The argument for taking children on holiday within the school term has been going on for years now. With holiday companies hiking up prices in the summer holidays by Thousands of pounds, it is no wonder that parents are struggling to educate their children on travel and culture in the summer months.
Janet Street-Porter sums it up fantastically in her article below.
This week I am in West Cornwall, staying in a pub near Land’s End. The hedgerows are full of flowers, the food is fabulous, and the walking around here is some of the best in Britain. And yet bed-and-breakfast owners tell me that they are half-empty, and business is dire.
My fellow holidaymakers are all middle-aged, middle-class couples, serious hikers slogging along the coastal path, or overweight Yanks trying to navigate the narrow lanes. There are very few families with children, which is a shame.
The reason is simple. As a result of Michael Gove’s strict policy on truanting, parents are being treated like petty criminals, heavily fined if they remove their kids from school in term-time — even if the only activities on offer for the last weeks of the school year are ‘creative play’ and trips to local museums.
Exams are over, but many children at state schools are trapped indoors behind desks for up to another two weeks. It seems bizarre to create a new category of criminals (working-class and middle-class parents) when our prisons are full to bursting, and offenders are being let off with cautions because there’s nowhere to incarcerate them.
The courts are overworked, and — faced with a huge number of official inquiries into historical sex abuse — the police can barely cope. Yet Mr Gove’s intransigence over family holidays in term-time means ordinary people end up with criminal records.
Two parents were prosecuted by Coventry City Council and found guilty, after taking their children to visit relatives in Australia. They had been fined £240, which they refused to pay, claiming the family ‘had been suffering emotionally’ at the time of the trip and needed some respite.
Both parents were given a conditional discharge and ordered to pay £800 costs. The conviction puts them in the same category as shoplifters, burglars and petty thieves.
Can this be right? Gove’s new guidelines state that parents can take their children out of school only ‘in exceptional circumstances’, cleared with the headteacher. A family bereavement would, for instance, qualify.
Happy family: Many parents want to take kids on holidays during term-time for financial or work reasons (posed by models)
But if parents decide to flout a head’s decision, they will be fined around £120 a week.
Last year, a couple were fined £630 and ordered to pay £300 in costs after taking their three children to Greece for a week during term time.
Many parents are outraged because holiday companies hike prices during school holidays. The Prime Minister has expressed sympathy for their predicament, but says he cannot see how to force travel operators to implement a fairer booking policy.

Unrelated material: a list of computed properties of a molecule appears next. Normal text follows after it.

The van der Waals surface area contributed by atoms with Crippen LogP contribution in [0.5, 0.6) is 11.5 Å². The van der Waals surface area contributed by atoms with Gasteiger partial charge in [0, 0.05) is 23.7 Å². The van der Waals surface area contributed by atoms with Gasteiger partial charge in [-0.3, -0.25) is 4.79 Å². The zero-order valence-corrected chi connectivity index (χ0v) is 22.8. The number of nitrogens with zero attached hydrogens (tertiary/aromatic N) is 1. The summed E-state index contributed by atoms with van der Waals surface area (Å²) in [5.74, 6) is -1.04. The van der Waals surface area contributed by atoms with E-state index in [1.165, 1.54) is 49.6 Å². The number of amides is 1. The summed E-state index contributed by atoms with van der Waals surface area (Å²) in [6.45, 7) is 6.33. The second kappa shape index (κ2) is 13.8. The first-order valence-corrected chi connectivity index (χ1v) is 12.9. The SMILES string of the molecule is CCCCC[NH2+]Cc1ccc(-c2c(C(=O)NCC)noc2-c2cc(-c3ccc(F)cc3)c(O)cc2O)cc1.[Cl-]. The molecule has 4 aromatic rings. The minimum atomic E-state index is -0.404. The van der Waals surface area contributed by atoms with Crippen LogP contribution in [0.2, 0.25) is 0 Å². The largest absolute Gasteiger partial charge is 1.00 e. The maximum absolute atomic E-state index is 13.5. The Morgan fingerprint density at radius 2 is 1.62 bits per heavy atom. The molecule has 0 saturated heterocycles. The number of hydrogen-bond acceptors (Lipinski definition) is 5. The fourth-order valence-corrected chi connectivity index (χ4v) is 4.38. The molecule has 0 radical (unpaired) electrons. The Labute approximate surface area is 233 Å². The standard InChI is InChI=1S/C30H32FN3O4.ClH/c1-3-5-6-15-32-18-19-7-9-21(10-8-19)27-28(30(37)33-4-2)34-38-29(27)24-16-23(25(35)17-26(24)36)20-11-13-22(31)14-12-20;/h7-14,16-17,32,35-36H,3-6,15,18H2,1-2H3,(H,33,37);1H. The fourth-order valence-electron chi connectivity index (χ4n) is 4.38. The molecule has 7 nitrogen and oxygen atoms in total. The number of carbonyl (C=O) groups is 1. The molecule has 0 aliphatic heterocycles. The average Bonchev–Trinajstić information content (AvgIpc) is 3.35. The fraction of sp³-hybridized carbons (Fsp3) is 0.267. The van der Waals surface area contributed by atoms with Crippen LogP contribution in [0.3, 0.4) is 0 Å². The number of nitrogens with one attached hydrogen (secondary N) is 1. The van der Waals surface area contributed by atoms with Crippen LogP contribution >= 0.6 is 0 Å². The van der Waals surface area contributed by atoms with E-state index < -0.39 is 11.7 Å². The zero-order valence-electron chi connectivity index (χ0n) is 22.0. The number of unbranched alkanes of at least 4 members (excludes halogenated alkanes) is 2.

Other parents cannot take holidays when the schools are shut, because of their own employer’s requirements.
The chief constable of Humberside Police wrote to school heads in her area asking if her staff could take their children on holiday during term-time ‘for operational reasons’. She said she had to restrict those who could take time off in the summer months and at Christmas (which is probably because crime increases when there are a lot of school kids loafing about with nothing to do). Her request was turned down — but she has a point.
Now, angry parents are getting militant. One City banker is taking the Government to court after being fined £120 for taking his children to the U.S. for a memorial service for their grandfather.
And more than 200,000 parents have signed a petition alleging the new rules breach their right to a family life, and demanding a change in the rules.
There are signs that MPs on both sides of the House understand how unfair the current system is. Leader of the Commons Andrew Lansley says he wants a debate about changing the school terms, which Labour MP Barry Sheerman claimed were still based on ‘getting in the harvest or closing down the mills … it’s a rotten system, and people are exploited in the school holidays by premium prices’.
For years now, there has been discussion about changing the school year, but teachers have resisted.
My friends who teach say that Michael Gove’s rules and fines are unfair, and that heads and staff know exactly which parents condone truancy and don’t care if their kids turn up at school or not.
There’s a world of difference between feckless parents and families who want to take kids on holidays during term-time for financial or work reasons.
Surely there should be some flexibility here, once exams are out of the way?
If necessary, schools can set projects and work to be completed while away. And who is to say that a week in Spain learning to speak shopping Spanish, count and add up in a foreign language isn’t a lot more use than a trip around an old railway or a zoo in the British drizzle?
We need four academic terms, not three, a shorter summer break, and far more trust on the part of Michael Gove.
Instead of demonising parents, he should be encouraging them to expose children to learning through travel.